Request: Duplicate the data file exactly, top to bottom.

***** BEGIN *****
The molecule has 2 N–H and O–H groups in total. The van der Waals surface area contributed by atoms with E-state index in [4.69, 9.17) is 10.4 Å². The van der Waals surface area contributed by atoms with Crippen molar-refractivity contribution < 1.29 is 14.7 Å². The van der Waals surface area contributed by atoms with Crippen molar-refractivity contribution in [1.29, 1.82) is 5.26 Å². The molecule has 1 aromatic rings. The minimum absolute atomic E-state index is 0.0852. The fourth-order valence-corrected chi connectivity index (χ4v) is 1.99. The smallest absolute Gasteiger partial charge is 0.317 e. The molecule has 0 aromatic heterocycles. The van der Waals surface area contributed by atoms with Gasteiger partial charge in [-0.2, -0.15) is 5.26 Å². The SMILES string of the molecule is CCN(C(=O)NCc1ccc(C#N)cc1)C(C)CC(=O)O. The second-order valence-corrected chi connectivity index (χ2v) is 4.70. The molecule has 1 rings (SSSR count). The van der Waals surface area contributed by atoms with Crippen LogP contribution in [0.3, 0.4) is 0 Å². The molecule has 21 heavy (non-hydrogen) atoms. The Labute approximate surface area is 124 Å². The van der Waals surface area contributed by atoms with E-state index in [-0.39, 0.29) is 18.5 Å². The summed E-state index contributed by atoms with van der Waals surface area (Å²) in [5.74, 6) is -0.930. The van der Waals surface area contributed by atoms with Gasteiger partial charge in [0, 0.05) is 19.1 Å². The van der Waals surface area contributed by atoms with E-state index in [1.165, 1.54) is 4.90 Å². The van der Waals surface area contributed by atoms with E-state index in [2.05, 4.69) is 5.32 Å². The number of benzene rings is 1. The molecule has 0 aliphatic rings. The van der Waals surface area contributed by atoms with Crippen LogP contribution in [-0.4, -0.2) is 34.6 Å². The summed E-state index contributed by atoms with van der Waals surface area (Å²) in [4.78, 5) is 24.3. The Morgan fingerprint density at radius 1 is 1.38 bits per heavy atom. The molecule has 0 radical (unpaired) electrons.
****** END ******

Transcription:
The molecule has 2 N–H and O–H groups in total. The van der Waals surface area contributed by atoms with E-state index in [4.69, 9.17) is 10.4 Å². The van der Waals surface area contributed by atoms with Crippen molar-refractivity contribution < 1.29 is 14.7 Å². The van der Waals surface area contributed by atoms with Crippen molar-refractivity contribution in [1.29, 1.82) is 5.26 Å². The molecule has 1 aromatic rings. The minimum absolute atomic E-state index is 0.0852. The fourth-order valence-corrected chi connectivity index (χ4v) is 1.99. The smallest absolute Gasteiger partial charge is 0.317 e. The molecule has 0 aromatic heterocycles. The van der Waals surface area contributed by atoms with Gasteiger partial charge in [-0.2, -0.15) is 5.26 Å². The SMILES string of the molecule is CCN(C(=O)NCc1ccc(C#N)cc1)C(C)CC(=O)O. The second-order valence-corrected chi connectivity index (χ2v) is 4.70. The molecule has 1 rings (SSSR count). The van der Waals surface area contributed by atoms with Crippen LogP contribution in [0.3, 0.4) is 0 Å². The molecule has 21 heavy (non-hydrogen) atoms. The Labute approximate surface area is 124 Å². The van der Waals surface area contributed by atoms with E-state index in [-0.39, 0.29) is 18.5 Å². The summed E-state index contributed by atoms with van der Waals surface area (Å²) in [5.74, 6) is -0.930. The van der Waals surface area contributed by atoms with Gasteiger partial charge in [0, 0.05) is 19.1 Å². The van der Waals surface area contributed by atoms with E-state index in [1.165, 1.54) is 4.90 Å². The van der Waals surface area contributed by atoms with E-state index in [2.05, 4.69) is 5.32 Å². The number of benzene rings is 1. The molecule has 0 aliphatic rings. The van der Waals surface area contributed by atoms with Crippen LogP contribution in [-0.4, -0.2) is 34.6 Å². The summed E-state index contributed by atoms with van der Waals surface area (Å²) in [4.78, 5) is 24.3. The Morgan fingerprint density at radius 1 is 1.38 bits per heavy atom. The molecule has 0 radical (unpaired) electrons.